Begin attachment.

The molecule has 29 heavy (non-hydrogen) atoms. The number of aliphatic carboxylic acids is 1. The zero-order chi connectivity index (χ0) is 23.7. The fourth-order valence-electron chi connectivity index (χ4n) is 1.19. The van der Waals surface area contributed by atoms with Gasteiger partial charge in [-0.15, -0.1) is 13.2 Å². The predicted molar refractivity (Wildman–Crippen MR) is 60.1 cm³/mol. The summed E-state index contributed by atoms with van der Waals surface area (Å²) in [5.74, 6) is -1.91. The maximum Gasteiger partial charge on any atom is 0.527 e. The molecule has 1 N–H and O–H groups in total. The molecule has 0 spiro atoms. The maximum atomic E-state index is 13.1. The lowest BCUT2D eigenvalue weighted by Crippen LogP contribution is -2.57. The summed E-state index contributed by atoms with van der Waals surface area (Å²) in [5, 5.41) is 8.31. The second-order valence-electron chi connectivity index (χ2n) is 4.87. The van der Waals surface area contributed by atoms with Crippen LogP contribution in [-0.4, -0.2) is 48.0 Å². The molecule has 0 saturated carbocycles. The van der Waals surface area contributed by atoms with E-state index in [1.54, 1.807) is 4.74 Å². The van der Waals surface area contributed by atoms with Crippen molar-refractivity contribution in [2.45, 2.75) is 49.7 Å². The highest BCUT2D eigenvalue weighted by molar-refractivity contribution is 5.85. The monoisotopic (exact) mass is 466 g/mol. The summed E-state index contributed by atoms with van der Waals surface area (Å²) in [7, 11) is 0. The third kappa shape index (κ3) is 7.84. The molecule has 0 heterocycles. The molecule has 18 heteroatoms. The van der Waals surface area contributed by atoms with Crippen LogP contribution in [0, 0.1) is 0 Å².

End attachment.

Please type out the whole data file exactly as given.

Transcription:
The molecule has 29 heavy (non-hydrogen) atoms. The number of aliphatic carboxylic acids is 1. The zero-order chi connectivity index (χ0) is 23.7. The fourth-order valence-electron chi connectivity index (χ4n) is 1.19. The van der Waals surface area contributed by atoms with Gasteiger partial charge in [-0.15, -0.1) is 13.2 Å². The predicted molar refractivity (Wildman–Crippen MR) is 60.1 cm³/mol. The summed E-state index contributed by atoms with van der Waals surface area (Å²) in [5.74, 6) is -1.91. The maximum Gasteiger partial charge on any atom is 0.527 e. The molecule has 1 N–H and O–H groups in total. The molecule has 0 spiro atoms. The maximum atomic E-state index is 13.1. The lowest BCUT2D eigenvalue weighted by Crippen LogP contribution is -2.57. The summed E-state index contributed by atoms with van der Waals surface area (Å²) in [5, 5.41) is 8.31. The second-order valence-electron chi connectivity index (χ2n) is 4.87. The van der Waals surface area contributed by atoms with Crippen LogP contribution in [-0.4, -0.2) is 48.0 Å². The molecule has 0 saturated carbocycles. The van der Waals surface area contributed by atoms with E-state index in [1.54, 1.807) is 4.74 Å². The van der Waals surface area contributed by atoms with Crippen molar-refractivity contribution in [2.45, 2.75) is 49.7 Å². The highest BCUT2D eigenvalue weighted by molar-refractivity contribution is 5.85. The monoisotopic (exact) mass is 466 g/mol. The summed E-state index contributed by atoms with van der Waals surface area (Å²) in [7, 11) is 0. The third kappa shape index (κ3) is 7.84. The molecule has 0 heterocycles. The molecule has 18 heteroatoms. The van der Waals surface area contributed by atoms with Crippen LogP contribution in [0, 0.1) is 0 Å².